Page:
Running injury review: Is manual therapy enough?

 

A lot has changed since the ‘jogging’ boom of the 1970’s: footwear, clothing, training methods, nutrition – the list goes on. One unfortunate constant, however, is the repetitive strain injury. The past few decades have seen countless research papers written on runners and their injuries, and while these can be divided into many sub-categories, persistent tendon pain and plantar fascia pain are among the most common1,2.

 

Most runners have a relationship (often a love-hate one) with a therapist, who helps keep them on their feet and training. Traditionally, these therapists utilize manual therapy, stretches, and sometimes modalities such as extracorporeal shockwave or ultrasound, to treat the affected tissues. However, the smart and caffeinated therapist now understands that an equally important component of treatment for many overuse injuries is load management, or how to progressively challenge a tissue to prepare it for the stresses of running.

 

Before we move forward, it is important to understand the basics of tendon overuse injuries. What we used to refer to as ‘tendinitis’ (the ‘itis’ implying the presence of inflammation) is often more appropriately termed ‘tendinosis’. In the case of a tendinosis, we see actual structural changes in the tendon, which develop as a response to the overload of those tissues.

 

It is becoming accepted in the therapy world, however, that a tendinosis responds best to loading. This initial discovery was made in the 1990’s, when a Swedish physician named Hakan Alfredson attempted to make his longstanding Achilles pain worse, to make himself an appropriate candidate for surgery. He did this by repeatedly lowering his heels from a step, into an aggressive calf stretch position. However, in doing this, he didn’t get worse – he actually saw improvements in his pain and function. His protocol has since been refined, and very well studied, and it has become an often-used treatment for Achilles tendinopathy. As it turns out, those progressions are not only effective, but absolutely necessary to reverse the structural changes discussed earlier. Tendons need to be loaded to heal, and those old-school resistance band exercises just don’t cut it– the load must be heavy.

 

Other tendons have similar rehab protocols, which have also been well studied and supported by research3. But what about the ‘dreaded’ plantar fasciitis? The plantar fascia is not a tendon, and since inflammation is rarely present, it most often isn’t even an ‘itis’4. However, a group of Scandinavian researchers have begun investigating what happens if we treat plantar fascia pain like tendon pain, with interesting results: a loading progression for people with longstanding plantar fascia pain resulted in similar long-term results as just stretching, but with much better short-term pain outcomes5. Their work suggests that, if nothing else, loading the plantar fascia might be an effective painkiller – which is unquestionably relevant for someone whose feet are killing them.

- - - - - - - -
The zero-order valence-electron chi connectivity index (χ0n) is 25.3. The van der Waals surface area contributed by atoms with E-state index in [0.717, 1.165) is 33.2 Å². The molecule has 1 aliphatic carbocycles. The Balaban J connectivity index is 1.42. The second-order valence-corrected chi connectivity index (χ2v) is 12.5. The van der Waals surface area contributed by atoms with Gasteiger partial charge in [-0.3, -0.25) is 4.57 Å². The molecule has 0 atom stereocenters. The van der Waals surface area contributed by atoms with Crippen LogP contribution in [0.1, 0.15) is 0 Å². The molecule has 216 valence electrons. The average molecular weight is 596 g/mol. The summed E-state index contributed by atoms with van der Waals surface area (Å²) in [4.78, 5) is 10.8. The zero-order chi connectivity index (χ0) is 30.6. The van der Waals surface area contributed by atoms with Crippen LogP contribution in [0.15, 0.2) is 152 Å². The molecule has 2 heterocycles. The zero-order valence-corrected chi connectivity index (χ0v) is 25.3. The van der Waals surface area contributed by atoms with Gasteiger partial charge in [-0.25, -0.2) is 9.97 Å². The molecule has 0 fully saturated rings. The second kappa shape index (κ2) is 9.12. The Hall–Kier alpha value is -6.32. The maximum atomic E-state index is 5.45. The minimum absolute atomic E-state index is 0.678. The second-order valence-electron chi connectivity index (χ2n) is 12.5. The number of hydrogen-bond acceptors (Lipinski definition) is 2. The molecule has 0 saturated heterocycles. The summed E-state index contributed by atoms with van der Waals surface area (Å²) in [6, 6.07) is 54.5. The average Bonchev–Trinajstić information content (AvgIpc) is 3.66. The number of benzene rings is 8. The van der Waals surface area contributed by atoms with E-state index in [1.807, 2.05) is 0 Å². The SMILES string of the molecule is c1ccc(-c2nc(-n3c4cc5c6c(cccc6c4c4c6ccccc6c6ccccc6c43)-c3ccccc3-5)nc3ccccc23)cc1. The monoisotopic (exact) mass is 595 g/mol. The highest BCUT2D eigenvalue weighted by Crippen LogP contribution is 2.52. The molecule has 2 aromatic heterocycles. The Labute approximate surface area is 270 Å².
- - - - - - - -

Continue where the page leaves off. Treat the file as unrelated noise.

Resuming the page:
The bottom line is that the old-school treatment methods – including ice, stretching, and ultrasound – simply aren’t effective in treating some of the most persistent and often debilitating injuries seen in runners. Although manual therapy has its time and place, make sure you’re connected with a therapist who is current with the research, and has the insight to take a more hands-off approach to your tendon injury.

 

  1. Taunton JE, Ryan MB, Clement DB, McKenzie DC, Lloyd-Smith DR, Zumbo BD. A retrospective case-control analysis of 2002 running injuries. Br J Sports Med 2002;36(2):95-101.
  2. Lysholm J, Wiklander J. Injuries in runners. Am J Sports Med 1987;15(2):168-71
  3. Larsson, M.E.H., Käll, I. & Nilsson-Helander, K. Treatment of patellar tendinopathy—a systematic review of randomized controlled trials. Knee Surg Sports Traumatol Arthrosc. 2012;20(8):1632-1646. https://doi.org/10.1007/s00167-011-1825-1
  4. Wearing SC, Smeathers JE, Urry SR, Hennig EM, Hills AP. The pathomechanics of plantar fasciitis. Sports Med. 2006;36(7):585-611.
  5. Rathleff, M. S., Mølgaard, C. M., Fredberg, U. et al. High-load strength training improves outcome in patients with plantar fasciitis: A randomized controlled trial with 12-month follow-up. Scandinavian Journal of Medicine & Science in Sports. 2015;25(3):e292–e300. doi: 10.1111/sms.12313
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